Derived from Byle's Law and Charles' Law

Return to Combined Ga Law: Ten Examples

**Discussion:** (a) Charles' Law is the change in volume with respect to temperature __for constant pressure__ while (b) Boyle's law is the change in volume with respect to pressure __for constant temperature__. When you combine the two laws, you must account for these two points.

**Solution:**

1) Assume we have a gas sample present at the following values:

pressure = P_{1}

volume = V_{1}

temperature = T_{1}

2) We now allow the gas to change, at constant temperature, to the following state:

pressure = P_{2}

volume = V_{*}

temperature = T_{1}

3) By Boyle's Law, we know the following to then be true:

P_{1}V_{1}= P_{2}V_{*}<--- no T value since it is constant

4) Keeping the pressure constant, we allow the gas to move to the following state:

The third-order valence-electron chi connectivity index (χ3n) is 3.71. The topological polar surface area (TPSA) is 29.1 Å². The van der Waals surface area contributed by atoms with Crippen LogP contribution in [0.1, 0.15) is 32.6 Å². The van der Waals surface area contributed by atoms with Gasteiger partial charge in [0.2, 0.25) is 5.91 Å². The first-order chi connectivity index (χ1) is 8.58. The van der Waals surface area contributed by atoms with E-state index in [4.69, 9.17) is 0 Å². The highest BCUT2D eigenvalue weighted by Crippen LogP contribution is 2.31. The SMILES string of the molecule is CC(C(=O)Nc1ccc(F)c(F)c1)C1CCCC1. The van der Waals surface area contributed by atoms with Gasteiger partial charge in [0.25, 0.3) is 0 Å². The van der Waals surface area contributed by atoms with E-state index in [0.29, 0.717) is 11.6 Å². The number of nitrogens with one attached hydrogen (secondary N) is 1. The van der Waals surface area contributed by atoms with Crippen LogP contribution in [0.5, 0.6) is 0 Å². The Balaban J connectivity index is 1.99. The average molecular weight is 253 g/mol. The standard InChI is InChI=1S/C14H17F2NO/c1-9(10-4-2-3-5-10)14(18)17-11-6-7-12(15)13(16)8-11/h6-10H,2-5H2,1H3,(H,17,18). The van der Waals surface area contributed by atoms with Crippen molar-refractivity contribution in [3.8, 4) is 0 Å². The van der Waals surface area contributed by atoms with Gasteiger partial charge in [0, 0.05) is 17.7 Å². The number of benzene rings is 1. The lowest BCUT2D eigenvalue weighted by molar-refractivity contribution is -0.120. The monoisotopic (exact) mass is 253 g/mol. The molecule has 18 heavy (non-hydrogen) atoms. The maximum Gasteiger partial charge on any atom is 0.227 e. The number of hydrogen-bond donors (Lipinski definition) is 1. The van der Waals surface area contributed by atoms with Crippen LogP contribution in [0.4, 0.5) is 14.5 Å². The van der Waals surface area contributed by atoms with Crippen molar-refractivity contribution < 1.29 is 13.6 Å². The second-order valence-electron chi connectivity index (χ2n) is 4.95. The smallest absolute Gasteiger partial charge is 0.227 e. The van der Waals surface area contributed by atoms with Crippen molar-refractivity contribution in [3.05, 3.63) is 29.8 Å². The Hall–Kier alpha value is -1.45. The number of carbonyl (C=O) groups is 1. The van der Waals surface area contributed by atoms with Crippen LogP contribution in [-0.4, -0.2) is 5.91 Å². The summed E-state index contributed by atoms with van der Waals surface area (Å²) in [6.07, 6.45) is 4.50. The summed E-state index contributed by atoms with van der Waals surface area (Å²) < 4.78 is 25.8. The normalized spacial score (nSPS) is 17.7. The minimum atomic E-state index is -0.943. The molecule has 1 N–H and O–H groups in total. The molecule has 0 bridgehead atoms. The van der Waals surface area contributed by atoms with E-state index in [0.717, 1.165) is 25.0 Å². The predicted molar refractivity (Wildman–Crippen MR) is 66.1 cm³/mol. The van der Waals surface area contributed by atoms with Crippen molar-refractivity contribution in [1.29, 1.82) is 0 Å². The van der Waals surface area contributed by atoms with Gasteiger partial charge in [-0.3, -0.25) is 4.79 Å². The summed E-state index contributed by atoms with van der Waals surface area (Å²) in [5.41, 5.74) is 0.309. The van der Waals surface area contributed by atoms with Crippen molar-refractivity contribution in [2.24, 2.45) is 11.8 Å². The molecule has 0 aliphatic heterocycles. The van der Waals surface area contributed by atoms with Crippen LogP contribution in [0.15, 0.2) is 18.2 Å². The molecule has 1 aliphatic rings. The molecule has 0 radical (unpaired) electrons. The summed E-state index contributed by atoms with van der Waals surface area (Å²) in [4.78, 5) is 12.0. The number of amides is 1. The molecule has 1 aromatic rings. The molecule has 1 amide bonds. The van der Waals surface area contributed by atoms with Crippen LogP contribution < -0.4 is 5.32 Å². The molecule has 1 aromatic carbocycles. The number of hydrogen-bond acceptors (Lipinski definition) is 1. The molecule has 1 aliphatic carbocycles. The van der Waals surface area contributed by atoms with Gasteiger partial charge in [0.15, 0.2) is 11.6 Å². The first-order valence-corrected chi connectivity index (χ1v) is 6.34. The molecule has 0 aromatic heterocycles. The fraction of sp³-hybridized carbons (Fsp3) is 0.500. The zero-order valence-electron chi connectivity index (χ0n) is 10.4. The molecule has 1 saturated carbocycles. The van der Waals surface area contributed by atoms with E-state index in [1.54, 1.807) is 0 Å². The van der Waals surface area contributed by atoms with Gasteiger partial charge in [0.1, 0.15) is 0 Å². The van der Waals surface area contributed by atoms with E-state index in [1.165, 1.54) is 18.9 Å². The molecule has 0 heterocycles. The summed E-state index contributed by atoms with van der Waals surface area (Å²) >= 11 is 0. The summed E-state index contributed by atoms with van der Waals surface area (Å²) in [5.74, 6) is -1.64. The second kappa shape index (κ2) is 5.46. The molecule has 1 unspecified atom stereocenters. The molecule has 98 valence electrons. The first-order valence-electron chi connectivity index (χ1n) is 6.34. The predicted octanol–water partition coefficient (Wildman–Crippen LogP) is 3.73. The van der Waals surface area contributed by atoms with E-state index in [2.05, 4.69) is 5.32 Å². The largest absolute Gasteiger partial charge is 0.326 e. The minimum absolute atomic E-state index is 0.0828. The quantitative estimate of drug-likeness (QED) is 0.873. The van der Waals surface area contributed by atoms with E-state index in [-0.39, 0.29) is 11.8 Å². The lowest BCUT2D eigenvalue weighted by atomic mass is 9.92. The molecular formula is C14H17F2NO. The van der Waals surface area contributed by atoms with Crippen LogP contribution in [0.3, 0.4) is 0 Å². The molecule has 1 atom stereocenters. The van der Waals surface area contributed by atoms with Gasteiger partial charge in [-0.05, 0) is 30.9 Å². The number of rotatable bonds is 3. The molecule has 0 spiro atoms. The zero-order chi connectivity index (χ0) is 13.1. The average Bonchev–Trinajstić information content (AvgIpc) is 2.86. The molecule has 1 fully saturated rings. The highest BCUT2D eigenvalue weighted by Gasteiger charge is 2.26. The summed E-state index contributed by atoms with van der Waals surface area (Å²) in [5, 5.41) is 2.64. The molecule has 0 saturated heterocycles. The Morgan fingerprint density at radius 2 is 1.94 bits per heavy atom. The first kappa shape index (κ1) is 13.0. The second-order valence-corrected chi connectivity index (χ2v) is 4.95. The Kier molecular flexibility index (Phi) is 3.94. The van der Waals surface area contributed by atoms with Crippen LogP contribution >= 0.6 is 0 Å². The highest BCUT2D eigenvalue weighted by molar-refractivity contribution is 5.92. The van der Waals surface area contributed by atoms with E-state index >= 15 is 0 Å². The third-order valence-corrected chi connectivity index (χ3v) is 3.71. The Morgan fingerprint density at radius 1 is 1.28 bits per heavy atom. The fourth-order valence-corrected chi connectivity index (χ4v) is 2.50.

pressure = P_{2}

volume = V_{2}

temperature = T_{2}

5) By Charles' Law, we know the following to be true:

V _{*}V _{2}–––– = –––– <--- no P value since pressure is constant T _{1}T _{2}

6) Isolate V_{*} in each expression:

P _{1}V_{1}V _{*}=–––– P _{2}

T _{1}V_{2}V _{*}=–––– T _{2}

7) Since, V_{*} = V_{*}, we can write this:

P _{1}V_{1}T _{1}V_{2}–––– = –––– P _{2}T _{2}

8) Multiplying each side by the factor P_{2} / T_{1} yields the most-widely used form of the combined gas law:

P _{1}V_{1}P _{2}V_{2}–––– = –––– T _{1}T _{2}